# How to use CEM for SPSS

### CEM via the Dialog Menu

In order to demonstrate the syntax of CEM in SPSS, you can download an example dataset of a job training program. The goal of the original study was to estimate the effect of a job training program (the variable treated) on real earnings in 1978 (the variable re78). Thus, we want to run CEM to remove imbalances on the treated variable. In the CEM dialog box, you can simply put the treated variable into the "Treatment" variable box and any matching variables in the "Matching Variables" box, then click "OK". This will call CEM and produce the output in the SPSS output viewer.

### CEM via SPSS SYNTAX

The syntax for the CEM command in SPSS is:

CEM TREATMENT=variable VARIABLES=variable list[/NOCOARSENING VARIABLES=variable list][/CUTPOINTS cutlist] [/GROUPINGS grouplist][/OPTIONS [K2K] [NOIMBAL]]

Here is an concrete example using the above dataset:

CEM TREATMENT=treated VARIABLES=educ black nodegree married re74


Here, we use the TREATMENT key to indicate the treatment variable and the VARIABLES key to list the variables on which to match.

### Matching Output

CEM will add the following variables to the active dataset:

• cem.strata: the stratum to which each unit was assigned by CEM
• cem.matched: whether or not each unit was matched
• cem.weights: weights for each unit based on the matching (to be passed to regressions, etc)

Note that if these variables are already present in the data, CEM will overwrite them.

### Post-matching Analysis

To find the estimated average treatment effect of the job training program, simply run a weighted least squares regression with re78 as the dependent variable and treated as the independent variable, with cem.weights as the weights. Here is the syntax:

REGRESSION
/MISSING LISTWISE
/REGWGT=cem.weights
/STATISTICS COEFF OUTS R ANOVA
/CRITERIA=PIN(.05) POUT(.10)
/NOORIGIN
/DEPENDENT re78
/METHOD=ENTER treated.

This, of course, can be accessed by the menus as well.

### No Imbalance Calculations

On extremely large datasets, it can take quite some time to calculate the imbalance measures used by CEM. To perform matching without calculating the imbalance, simply use the /OPTIONS NOIMBAL command.

### K:K matching

To run CEM with k-to-k matching, simply check the box in the dialog menu, or use the follow syntax:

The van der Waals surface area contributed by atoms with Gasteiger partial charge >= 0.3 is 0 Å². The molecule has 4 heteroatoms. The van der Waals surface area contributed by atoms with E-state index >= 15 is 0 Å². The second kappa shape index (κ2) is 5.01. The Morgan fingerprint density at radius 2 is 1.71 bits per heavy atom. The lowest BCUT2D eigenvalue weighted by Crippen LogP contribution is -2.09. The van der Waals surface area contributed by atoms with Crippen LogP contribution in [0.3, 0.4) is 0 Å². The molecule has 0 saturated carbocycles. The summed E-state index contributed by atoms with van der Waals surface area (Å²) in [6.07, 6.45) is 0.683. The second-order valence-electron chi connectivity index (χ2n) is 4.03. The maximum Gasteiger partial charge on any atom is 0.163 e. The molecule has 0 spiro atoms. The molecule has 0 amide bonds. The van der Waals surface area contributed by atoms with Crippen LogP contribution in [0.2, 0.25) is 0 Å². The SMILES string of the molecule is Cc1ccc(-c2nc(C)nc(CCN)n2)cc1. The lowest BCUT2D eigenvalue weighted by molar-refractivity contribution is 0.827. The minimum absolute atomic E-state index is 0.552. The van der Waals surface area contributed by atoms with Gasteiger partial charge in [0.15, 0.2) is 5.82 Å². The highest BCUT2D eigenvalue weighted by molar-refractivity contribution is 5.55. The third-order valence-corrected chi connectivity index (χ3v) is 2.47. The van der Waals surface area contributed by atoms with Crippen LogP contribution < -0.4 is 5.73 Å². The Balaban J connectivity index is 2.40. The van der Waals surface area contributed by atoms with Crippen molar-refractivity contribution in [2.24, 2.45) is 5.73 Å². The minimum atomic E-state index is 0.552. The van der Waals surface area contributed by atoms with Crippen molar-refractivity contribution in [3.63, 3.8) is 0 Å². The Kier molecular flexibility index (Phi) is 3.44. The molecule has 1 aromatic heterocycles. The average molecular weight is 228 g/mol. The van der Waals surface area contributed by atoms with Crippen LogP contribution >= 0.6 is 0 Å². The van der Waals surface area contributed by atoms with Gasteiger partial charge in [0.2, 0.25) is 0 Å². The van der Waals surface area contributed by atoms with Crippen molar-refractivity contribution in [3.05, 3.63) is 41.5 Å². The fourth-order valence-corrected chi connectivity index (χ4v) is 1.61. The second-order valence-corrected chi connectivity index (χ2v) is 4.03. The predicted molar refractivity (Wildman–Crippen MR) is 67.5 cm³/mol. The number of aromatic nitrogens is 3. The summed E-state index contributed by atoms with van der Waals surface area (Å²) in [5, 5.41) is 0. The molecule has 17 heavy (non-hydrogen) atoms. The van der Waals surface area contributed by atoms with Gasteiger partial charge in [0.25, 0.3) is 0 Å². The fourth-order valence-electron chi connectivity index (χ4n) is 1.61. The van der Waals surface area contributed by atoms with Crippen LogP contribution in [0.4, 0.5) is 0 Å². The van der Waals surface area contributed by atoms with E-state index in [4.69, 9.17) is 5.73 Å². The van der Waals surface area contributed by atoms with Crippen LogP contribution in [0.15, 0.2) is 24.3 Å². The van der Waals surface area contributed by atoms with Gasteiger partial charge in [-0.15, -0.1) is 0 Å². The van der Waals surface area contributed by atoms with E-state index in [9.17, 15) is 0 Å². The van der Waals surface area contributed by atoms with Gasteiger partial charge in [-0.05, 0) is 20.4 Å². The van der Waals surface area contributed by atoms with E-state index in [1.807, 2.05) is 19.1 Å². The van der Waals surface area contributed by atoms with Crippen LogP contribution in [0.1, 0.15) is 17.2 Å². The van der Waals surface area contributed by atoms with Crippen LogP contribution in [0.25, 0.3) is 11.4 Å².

CEM TREATMENT=treated VARIABLES=education black nodegree married re74
/OPTIONS K2K 

This will produce a matched sample that has equal numbers of treated and control units in each stratum.

### User-Specified Cutpoints

You can use different cutpoints than the automatically generated CEM cutpoints by added each variables cutpoints as a quoted list: "educ = (0,6,12,16,24)" in "Cutpoints" box of the dialog menu or with the follow syntax:

CEM TREATMENT=treated VARIABLES=education black nodegree married re74
/CUTPOINTS "educ = (0,6,12,16,24)" 

Each additional set of custom cutpoints should be in a separate quoted statement:

CEM TREATMENT=treated VARIABLES=education black nodegree married age
/CUTPOINTS "educ = (0,6,12,16,24)" "age = (0,18,35,45,60,100)"

These cutpoints can also be added to the "Cutpoints" box in the CEM dialog menu.

### Groupings for Categorical Variables

With categorical variables, the groups may not be ordered or the variables itself might be a string. For these variables, you can group different responses into categories for the purposes of the matching using /GROUPING subcommand:

/GROUPING "var1 = [(value1, value2), (value3, value4)]" "var2 = [(value1), (value2, value3, value4)]"

Here, var1 and var2 are names of variables and value1, etc. are values that each variable takes. The GROUPING subcommand is a set of nested lists, with each grouping in parentheses ("( )") and the list of groupings in brackets ("[ ]"). The set of the groupings for each variable should be quoted as above. Here is an example of groupings in action:

CEM TREATMENT=treated VARIABLES= age education black nodegree married re74 re75 hispanic u74 u75 q1/GROUPING "q1 = [('strongly agree', 'agree'), ('neutral', 'no opinion'), ('strongly disagree', 'disagree')]"

Note that if the variables is string-based, the quoted values must use single-quotes and not double-quotes.

### Exact Matching on Certain Variables

Occasionally you may wish to exact match on one or more of the variables in the data, and thus leave that variable uncoarsened. You can achieve this by using the /NOCOARSENING subcommand, including a list of variables on which to exact match:

CEM TREATMENT=treated VARIABLES= age education black nodegree married re74 re75 hispanic u74 u75 q1/NOCOARSENING VARIABLES=age

For a general discussion of CEM, its motivation, and its interpretation, please see the original R documenation.